Yellow-bellied Sapsucker  1
Downy Woodpecker  4
Hairy Woodpecker  1
Northern Flicker  2
Pileated Woodpecker  2
Merlin  1
Least Flycatcher  3
Eastern Phoebe  1
Great Crested Flycatcher  2
Eastern Kingbird  8
Warbling Vireo  7
Red-eyed Vireo  3
Blue Jay  13
American Crow  3
Common Raven  8   
Northern Rough-winged Swallow  1
Tree Swallow  4
Barn Swallow  7
Cliff Swallow  1
Black-capped Chickadee  12
Tufted Titmouse  2
House Wren  1
Winter Wren  1
Marsh Wren  2    
Ruby-crowned Kinglet  2
Veery  5
Wood Thrush  3
American Robin  13
Gray Catbird  14    
European Starling  18
Ovenbird  7
Northern Waterthrush  1
Golden-winged Warbler  1    
Golden-winged/Blue-winged Warbler  1    
Black-and-white Warbler  7
Nashville Warbler  2
Common Yellowthroat  15
American Redstart  4
Magnolia Warbler  2
Blackburnian Warbler  1
Yellow Warbler  12
Chestnut-sided Warbler  2
Black-throated Blue Warbler  2
Black-throated Green Warbler  3
White-throated Sparrow  2
Savannah Sparrow  1
Song Sparrow  9
Swamp Sparrow  16
Northern Cardinal  3
Rose-breasted Grosbeak  4
Baltimore Oriole  4
Red-winged Blackbird  26
Brown-headed Cowbird  2
Common Grackle  13
Purple Finch  2
American Goldfinch  12

 

 

 

Friday
May042018

West Rutland Marsh - April 2018

American BitternClear blue skies and sunshine greeted the 35 participants for the West Rutland Marsh walk on April 21. The birds were as happy as the birders with the promising spring-like day. The feeders by the boardwalk were still busy with chickadees and American tree sparrows. Out on the boardwalk swamp sparrows were singing and seen as they proclaimed their territories. A Virginia rail was heard but remained hidden in the cattails. Red-winged blackbirds sang their rusty hinge sounding song and some displayed their red epaulets.

Notable were several raptor species overhead. No doubt glad for a day for hunting after so many gloomy ones.

As we proceeded around the route both ruby-crowned and golden-crowned kinglets were seen flitting among tree branches seeking a meal. The unseasonably cool weather has made insects hard to find for some of our early migrants. The importance of the marsh with insects rising from the waters make it a haven for these birds.

Swamp SparrowOne sharp-eyed observer found a chickadee excavating a nest hole in a broken stub of a rotten tree.

A yellow-bellied sapsucker was observed attending the wells it had drilled, while other woodpecker species were heard drumming. A winter wren, only 4 inches long, joyously sang its complicated song and a yellow-rumped warbler was seen high in the treetops. A total of 40 species was tallied for the morning. Our next walk takes place May 12th at 7:00 a.m. Many returning migrants should be present!

The list:

 

Canada Goose  11
Wood Duck  3
Mallard  4
American Bittern  1
Great Blue Heron  2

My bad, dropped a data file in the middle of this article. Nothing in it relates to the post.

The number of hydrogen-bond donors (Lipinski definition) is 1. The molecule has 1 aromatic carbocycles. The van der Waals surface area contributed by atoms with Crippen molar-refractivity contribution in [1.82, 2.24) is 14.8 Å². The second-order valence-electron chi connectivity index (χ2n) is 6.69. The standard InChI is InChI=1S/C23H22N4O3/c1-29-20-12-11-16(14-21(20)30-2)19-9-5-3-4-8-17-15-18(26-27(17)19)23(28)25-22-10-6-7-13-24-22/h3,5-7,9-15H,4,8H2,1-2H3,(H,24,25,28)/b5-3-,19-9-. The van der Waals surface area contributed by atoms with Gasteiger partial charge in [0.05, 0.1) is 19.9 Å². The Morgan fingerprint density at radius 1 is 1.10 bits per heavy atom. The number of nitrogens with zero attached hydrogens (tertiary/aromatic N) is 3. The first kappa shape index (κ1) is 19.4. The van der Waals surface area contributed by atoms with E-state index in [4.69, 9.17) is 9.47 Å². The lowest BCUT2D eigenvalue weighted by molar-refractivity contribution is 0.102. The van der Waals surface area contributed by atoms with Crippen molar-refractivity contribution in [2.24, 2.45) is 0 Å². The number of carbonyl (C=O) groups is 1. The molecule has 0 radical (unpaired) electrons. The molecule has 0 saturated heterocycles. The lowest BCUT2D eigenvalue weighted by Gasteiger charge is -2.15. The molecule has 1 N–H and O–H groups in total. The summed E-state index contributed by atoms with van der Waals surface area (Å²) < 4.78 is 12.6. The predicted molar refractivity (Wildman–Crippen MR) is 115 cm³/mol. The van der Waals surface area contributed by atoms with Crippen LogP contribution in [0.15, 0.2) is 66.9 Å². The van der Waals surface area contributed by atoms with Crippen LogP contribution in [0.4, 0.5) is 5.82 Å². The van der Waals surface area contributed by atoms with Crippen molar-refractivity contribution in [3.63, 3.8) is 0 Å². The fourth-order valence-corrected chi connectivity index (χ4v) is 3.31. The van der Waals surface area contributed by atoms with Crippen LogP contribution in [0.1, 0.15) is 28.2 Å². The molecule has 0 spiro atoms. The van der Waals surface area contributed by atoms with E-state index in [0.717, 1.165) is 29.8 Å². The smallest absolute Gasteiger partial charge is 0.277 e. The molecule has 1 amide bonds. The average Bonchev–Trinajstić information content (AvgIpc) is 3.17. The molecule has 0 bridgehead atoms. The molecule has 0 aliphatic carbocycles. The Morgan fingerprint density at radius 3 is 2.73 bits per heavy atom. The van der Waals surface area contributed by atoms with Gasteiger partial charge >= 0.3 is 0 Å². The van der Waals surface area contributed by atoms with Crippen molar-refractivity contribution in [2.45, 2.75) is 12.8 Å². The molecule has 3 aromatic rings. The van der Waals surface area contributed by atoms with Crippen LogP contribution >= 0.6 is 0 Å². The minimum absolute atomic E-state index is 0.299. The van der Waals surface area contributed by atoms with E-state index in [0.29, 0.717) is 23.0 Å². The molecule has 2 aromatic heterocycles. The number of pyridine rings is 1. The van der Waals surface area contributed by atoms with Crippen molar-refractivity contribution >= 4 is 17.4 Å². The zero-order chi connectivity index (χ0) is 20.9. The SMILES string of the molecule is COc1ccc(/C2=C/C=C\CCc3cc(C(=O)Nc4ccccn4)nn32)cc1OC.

Turkey Vulture  7
Northern Harrier  1
Sharp-shinned Hawk  1
Cooper's Hawk  1
Red-tailed Hawk  2
Wilson's Snipe  1
Mourning Dove  3
Belted Kingfisher  3
Red-bellied Woodpecker  1
Downy Woodpecker  6
Northern Flicker  1
Pileated Woodpecker  1
Eastern Phoebe  3
Blue Jay  6
American Crow  2
Common Raven  2
Tree Swallow  5
Black-capped Chickadee  13
Tufted Titmouse  1
Winter Wren  2
Golden-crowned Kinglet  3
Ruby-crowned Kinglet  7
American Robin  17
European Starling  1
Yellow-rumped Warbler  1
American Tree Sparrow  3
Dark-eyed Junco  13
White-throated Sparrow  1
Song Sparrow  18
Swamp Sparrow  6
Northern Cardinal  4
Red-winged Blackbird  14
Common Grackle  12
American Goldfinch  17

 

 

Saturday
Feb102018

West Rutland Marsh - February 2018

Today’s weather did not deter seven participants in today’s West Rutland Marsh walk, our 199th consecutive walk around the 3.7-mile loop. We tallied 19 species, one more than our February average, but two less than a year ago.

Not much out of the ordinary was seen this morning. The feeders at the kiosk at the boardwalk were busy with American tree sparrows, black-capped chickadees and a lone male red-winged blackbird. Red-winged blackbirds were seen again later in the walk, keeping company with European starlings.

Cedar WaxwingA flock of cedar waxwings was a bright spot in a very overcast morning. Several of them were taking advantage of the high-bush cranberry still heavy with fruit.

A singled golden-crowned kinglet was flitting low to the ground along Whipple Hollow Road. A short time later two ruffed grouse were flushed from the shrubs on side of the road. This is the area we have seen grouse on recent walks.

Our single raptor of the day was a red-tailed hawk, sitting in a tree and harassed by American crows.

Our next walk is scheduled for Saturday, March 24, at 8 a.m.

 

 

 

 

Today’s list:

 

Ruffed Grouse  2
Red-tailed Hawk  1
Downy Woodpecker  3
Hairy Woodpecker  1
Pileated Woodpecker  1
Blue Jay  22
American Crow  9
Black-capped Chickadee  23
Tufted Titmouse  3
White-breasted Nuthatch  2
Golden-crowned Kinglet  1
European Starling  12
Cedar Waxwing  27
American Tree Sparrow  14
Dark-eyed Junco (Slate-colored)  26
Northern Cardinal  3
Red-winged Blackbird  13    
American Goldfinch  1
House Sparrow  4